Context - I had been trying to use ddrescue-gui. That is failing, because it uses lshw to see what is present. It therefore looks like I'll end up using ddrescue directly.

Thanks for all the responses. I'd still love to know why lshw doesn't see the drive, but I'm not going to spend much more time on it, as I'll start working with ddrescue command line.
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eccerr0r
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PostPosted: Wed Apr 18, 2018 9:57 pm    Post subject: Reply with quote

Hmm. wasn't sure how the drive was powered. Most 2.5" disks cannot be powered from USB only - they are close, 500mA, but not enough. Some computers are built well enough to power 2.5" disks through USB. Just a possibility that there was enough power to enable the USB adapter but not enough to spin up the drive.

Oh another thing, are you sure lshw isn't displaying the disk? Might be showing up in a different portion of the tree depending on the layout of your machine. Being able to fdisk -l and having it show the proper size means that Linux should be able to work with the disk.

One thing that I've done to deal with doing large dumps on machines without enough storage is dump large images through NFS or some other network filesystem to another machine that has enough disk space. You may need to do something like this.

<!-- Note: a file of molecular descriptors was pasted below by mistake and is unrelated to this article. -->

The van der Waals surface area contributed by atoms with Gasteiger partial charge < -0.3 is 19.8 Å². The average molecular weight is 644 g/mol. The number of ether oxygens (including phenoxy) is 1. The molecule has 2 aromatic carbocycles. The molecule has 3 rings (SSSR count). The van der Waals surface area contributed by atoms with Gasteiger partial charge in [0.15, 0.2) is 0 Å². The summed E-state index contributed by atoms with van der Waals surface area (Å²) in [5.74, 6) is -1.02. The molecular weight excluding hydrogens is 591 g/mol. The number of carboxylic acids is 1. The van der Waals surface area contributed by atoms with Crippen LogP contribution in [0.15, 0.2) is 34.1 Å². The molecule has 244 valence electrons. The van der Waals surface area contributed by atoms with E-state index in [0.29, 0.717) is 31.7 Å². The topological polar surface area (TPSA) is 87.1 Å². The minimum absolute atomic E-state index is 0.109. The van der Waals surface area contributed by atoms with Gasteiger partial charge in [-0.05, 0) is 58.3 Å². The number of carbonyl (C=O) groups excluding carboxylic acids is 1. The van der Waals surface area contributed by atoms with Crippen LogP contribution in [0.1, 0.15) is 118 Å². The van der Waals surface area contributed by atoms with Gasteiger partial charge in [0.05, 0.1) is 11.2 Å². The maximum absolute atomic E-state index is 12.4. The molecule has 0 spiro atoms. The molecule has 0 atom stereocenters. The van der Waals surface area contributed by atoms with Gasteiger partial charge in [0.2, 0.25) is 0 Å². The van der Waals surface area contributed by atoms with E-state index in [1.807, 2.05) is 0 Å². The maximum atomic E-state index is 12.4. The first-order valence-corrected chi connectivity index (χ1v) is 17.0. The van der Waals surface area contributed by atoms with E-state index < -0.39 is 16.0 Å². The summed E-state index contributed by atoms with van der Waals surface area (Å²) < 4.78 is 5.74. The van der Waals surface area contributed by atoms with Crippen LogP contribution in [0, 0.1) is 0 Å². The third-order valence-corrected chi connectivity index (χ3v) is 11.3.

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NeddySeagoon
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PostPosted: Wed Apr 18, 2018 10:00 pm    Post subject: Reply with quote

genterminl,


Quote:
lsusb -vvv isn't helping, because the SATA to USB adaptor shows Self Powered, and the drive itself is NOT showing up under lsusb.

Thats expected. The SATA to USB adaptor is expected to advertise any power it might need for a HDD.
The drive will not show up in lsusb.

Heres some sample ddrescue commands I've used.
Code:
# Mapfile. Created by GNU ddrescue version 1.22
# Command line: ddrescue -A -r 256 /dev/sdk /mnt/floppy/maxstore /mnt/floppy/maxstore.log

 Mapfile. Created by GNU ddrescue version 1.22
# Command line: ddrescue -A -r 256 -R -d -b 4096 /dev/mapper/vm-media--server /mnt/floppy/vm-media--server /mnt/floppy/vm-media--server.log


I didn't know that there was a ddrescue-gui.

Beware SATA to USB adaptors with ddrescue. In general, they don't support the full low level command set.
You are likely to get better resulats if you can connect the drive to a SATA port.

You can put the ddrescue output onto a network drive if that helps, e.g. over nfs.
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NeddySeagoon

Computer users fall into two groups:-
those that do backups
those that have never had a hard drive fail.